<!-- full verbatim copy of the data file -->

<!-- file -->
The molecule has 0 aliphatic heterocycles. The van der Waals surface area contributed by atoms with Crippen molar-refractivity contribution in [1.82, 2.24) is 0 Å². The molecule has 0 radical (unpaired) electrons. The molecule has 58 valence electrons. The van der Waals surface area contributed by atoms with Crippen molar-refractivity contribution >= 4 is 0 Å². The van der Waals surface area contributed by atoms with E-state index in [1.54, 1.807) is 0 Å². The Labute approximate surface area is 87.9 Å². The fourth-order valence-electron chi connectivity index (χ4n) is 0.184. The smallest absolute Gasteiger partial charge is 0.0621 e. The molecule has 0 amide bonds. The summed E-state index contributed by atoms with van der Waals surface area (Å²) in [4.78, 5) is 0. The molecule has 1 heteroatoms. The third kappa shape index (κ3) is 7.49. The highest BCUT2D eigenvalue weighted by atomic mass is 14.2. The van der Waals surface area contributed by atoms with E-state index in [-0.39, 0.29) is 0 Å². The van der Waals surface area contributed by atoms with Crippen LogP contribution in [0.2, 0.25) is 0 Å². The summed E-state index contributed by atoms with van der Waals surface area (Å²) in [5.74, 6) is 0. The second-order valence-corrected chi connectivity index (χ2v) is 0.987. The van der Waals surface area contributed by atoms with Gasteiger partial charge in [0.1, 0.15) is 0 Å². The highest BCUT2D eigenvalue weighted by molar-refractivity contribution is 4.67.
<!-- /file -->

The molecule has 0 aliphatic heterocycles. The van der Waals surface area contributed by atoms with Crippen molar-refractivity contribution in [1.82, 2.24) is 0 Å². The molecule has 0 radical (unpaired) electrons. The molecule has 58 valence electrons. The van der Waals surface area contributed by atoms with Crippen molar-refractivity contribution >= 4 is 0 Å². The van der Waals surface area contributed by atoms with E-state index in [1.54, 1.807) is 0 Å². The Labute approximate surface area is 87.9 Å². The fourth-order valence-electron chi connectivity index (χ4n) is 0.184. The smallest absolute Gasteiger partial charge is 0.0621 e. The molecule has 0 amide bonds. The summed E-state index contributed by atoms with van der Waals surface area (Å²) in [4.78, 5) is 0. The molecule has 1 heteroatoms. The third kappa shape index (κ3) is 7.49. The highest BCUT2D eigenvalue weighted by atomic mass is 14.2. The van der Waals surface area contributed by atoms with E-state index in [-0.39, 0.29) is 0 Å². The van der Waals surface area contributed by atoms with Crippen LogP contribution in [0.2, 0.25) is 0 Å². The summed E-state index contributed by atoms with van der Waals surface area (Å²) in [5.74, 6) is 0. The second-order valence-corrected chi connectivity index (χ2v) is 0.987. The van der Waals surface area contributed by atoms with Gasteiger partial charge in [0.1, 0.15) is 0 Å². The highest BCUT2D eigenvalue weighted by molar-refractivity contribution is 4.67.